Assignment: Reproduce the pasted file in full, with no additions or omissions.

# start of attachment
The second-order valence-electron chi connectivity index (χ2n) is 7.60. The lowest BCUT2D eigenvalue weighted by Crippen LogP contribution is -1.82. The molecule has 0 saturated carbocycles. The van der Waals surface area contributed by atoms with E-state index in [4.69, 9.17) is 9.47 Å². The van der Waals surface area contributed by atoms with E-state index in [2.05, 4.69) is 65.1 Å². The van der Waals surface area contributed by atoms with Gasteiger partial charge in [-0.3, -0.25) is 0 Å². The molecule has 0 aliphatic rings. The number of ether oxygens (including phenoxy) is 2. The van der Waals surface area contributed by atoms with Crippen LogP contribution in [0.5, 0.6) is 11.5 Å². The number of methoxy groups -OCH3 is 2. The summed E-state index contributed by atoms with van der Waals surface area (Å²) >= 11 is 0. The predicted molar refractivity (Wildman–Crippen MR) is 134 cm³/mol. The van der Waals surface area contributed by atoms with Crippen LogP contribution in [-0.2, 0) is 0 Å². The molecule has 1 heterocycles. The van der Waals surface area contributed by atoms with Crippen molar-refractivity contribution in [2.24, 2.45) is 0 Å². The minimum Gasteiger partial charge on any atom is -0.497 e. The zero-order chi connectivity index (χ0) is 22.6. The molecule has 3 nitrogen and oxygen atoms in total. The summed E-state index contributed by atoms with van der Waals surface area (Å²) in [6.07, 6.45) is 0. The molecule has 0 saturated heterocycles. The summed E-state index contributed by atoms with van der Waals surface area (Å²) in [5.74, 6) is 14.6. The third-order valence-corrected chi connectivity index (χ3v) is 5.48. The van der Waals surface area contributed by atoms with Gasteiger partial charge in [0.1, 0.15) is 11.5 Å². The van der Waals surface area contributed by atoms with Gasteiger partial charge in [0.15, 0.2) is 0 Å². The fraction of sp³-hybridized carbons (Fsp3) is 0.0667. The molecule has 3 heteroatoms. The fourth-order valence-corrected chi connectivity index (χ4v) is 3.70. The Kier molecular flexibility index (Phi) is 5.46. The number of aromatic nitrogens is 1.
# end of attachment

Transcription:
The second-order valence-electron chi connectivity index (χ2n) is 7.60. The lowest BCUT2D eigenvalue weighted by Crippen LogP contribution is -1.82. The molecule has 0 saturated carbocycles. The van der Waals surface area contributed by atoms with E-state index in [4.69, 9.17) is 9.47 Å². The van der Waals surface area contributed by atoms with E-state index in [2.05, 4.69) is 65.1 Å². The van der Waals surface area contributed by atoms with Gasteiger partial charge in [-0.3, -0.25) is 0 Å². The molecule has 0 aliphatic rings. The number of ether oxygens (including phenoxy) is 2. The van der Waals surface area contributed by atoms with Crippen LogP contribution in [0.5, 0.6) is 11.5 Å². The number of methoxy groups -OCH3 is 2. The summed E-state index contributed by atoms with van der Waals surface area (Å²) >= 11 is 0. The predicted molar refractivity (Wildman–Crippen MR) is 134 cm³/mol. The van der Waals surface area contributed by atoms with Crippen LogP contribution in [-0.2, 0) is 0 Å². The molecule has 1 heterocycles. The van der Waals surface area contributed by atoms with Crippen molar-refractivity contribution in [2.24, 2.45) is 0 Å². The minimum Gasteiger partial charge on any atom is -0.497 e. The zero-order chi connectivity index (χ0) is 22.6. The molecule has 3 nitrogen and oxygen atoms in total. The summed E-state index contributed by atoms with van der Waals surface area (Å²) in [6.07, 6.45) is 0. The molecule has 0 saturated heterocycles. The summed E-state index contributed by atoms with van der Waals surface area (Å²) in [5.74, 6) is 14.6. The third-order valence-corrected chi connectivity index (χ3v) is 5.48. The van der Waals surface area contributed by atoms with Gasteiger partial charge in [0.1, 0.15) is 11.5 Å². The van der Waals surface area contributed by atoms with Gasteiger partial charge in [0.15, 0.2) is 0 Å². The fraction of sp³-hybridized carbons (Fsp3) is 0.0667. The molecule has 3 heteroatoms. The fourth-order valence-corrected chi connectivity index (χ4v) is 3.70. The Kier molecular flexibility index (Phi) is 5.46. The number of aromatic nitrogens is 1.